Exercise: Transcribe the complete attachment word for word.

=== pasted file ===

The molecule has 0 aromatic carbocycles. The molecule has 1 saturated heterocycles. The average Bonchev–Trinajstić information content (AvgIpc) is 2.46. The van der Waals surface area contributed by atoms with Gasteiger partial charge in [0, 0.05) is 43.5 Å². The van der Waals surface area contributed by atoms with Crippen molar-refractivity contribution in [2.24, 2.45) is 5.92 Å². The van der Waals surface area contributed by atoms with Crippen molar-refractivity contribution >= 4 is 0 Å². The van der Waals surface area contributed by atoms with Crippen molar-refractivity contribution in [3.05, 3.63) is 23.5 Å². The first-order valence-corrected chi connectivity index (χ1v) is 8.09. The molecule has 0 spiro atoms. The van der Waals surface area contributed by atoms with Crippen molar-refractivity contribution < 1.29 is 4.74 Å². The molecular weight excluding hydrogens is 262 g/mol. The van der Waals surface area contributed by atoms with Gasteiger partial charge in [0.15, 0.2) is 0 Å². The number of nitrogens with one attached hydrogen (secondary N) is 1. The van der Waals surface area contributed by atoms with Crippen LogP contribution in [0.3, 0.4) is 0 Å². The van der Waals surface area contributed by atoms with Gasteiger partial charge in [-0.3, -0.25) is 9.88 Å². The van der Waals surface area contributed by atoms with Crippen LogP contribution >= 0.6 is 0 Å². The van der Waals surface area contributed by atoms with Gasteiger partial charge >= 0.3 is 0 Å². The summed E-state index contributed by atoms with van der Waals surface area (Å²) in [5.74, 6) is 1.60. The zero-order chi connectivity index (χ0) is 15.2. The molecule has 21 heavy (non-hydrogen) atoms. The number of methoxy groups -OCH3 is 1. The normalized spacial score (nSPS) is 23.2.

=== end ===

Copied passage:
The molecule has 0 aromatic carbocycles. The molecule has 1 saturated heterocycles. The average Bonchev–Trinajstić information content (AvgIpc) is 2.46. The van der Waals surface area contributed by atoms with Gasteiger partial charge in [0, 0.05) is 43.5 Å². The van der Waals surface area contributed by atoms with Crippen molar-refractivity contribution in [2.24, 2.45) is 5.92 Å². The van der Waals surface area contributed by atoms with Crippen molar-refractivity contribution >= 4 is 0 Å². The van der Waals surface area contributed by atoms with Crippen molar-refractivity contribution in [3.05, 3.63) is 23.5 Å². The first-order valence-corrected chi connectivity index (χ1v) is 8.09. The molecule has 0 spiro atoms. The van der Waals surface area contributed by atoms with Crippen molar-refractivity contribution < 1.29 is 4.74 Å². The molecular weight excluding hydrogens is 262 g/mol. The van der Waals surface area contributed by atoms with Gasteiger partial charge in [0.15, 0.2) is 0 Å². The number of nitrogens with one attached hydrogen (secondary N) is 1. The van der Waals surface area contributed by atoms with Crippen LogP contribution in [0.3, 0.4) is 0 Å². The van der Waals surface area contributed by atoms with Gasteiger partial charge in [-0.3, -0.25) is 9.88 Å². The van der Waals surface area contributed by atoms with Crippen LogP contribution >= 0.6 is 0 Å². The van der Waals surface area contributed by atoms with Gasteiger partial charge >= 0.3 is 0 Å². The summed E-state index contributed by atoms with van der Waals surface area (Å²) in [5.74, 6) is 1.60. The zero-order chi connectivity index (χ0) is 15.2. The molecule has 21 heavy (non-hydrogen) atoms. The number of methoxy groups -OCH3 is 1. The normalized spacial score (nSPS) is 23.2.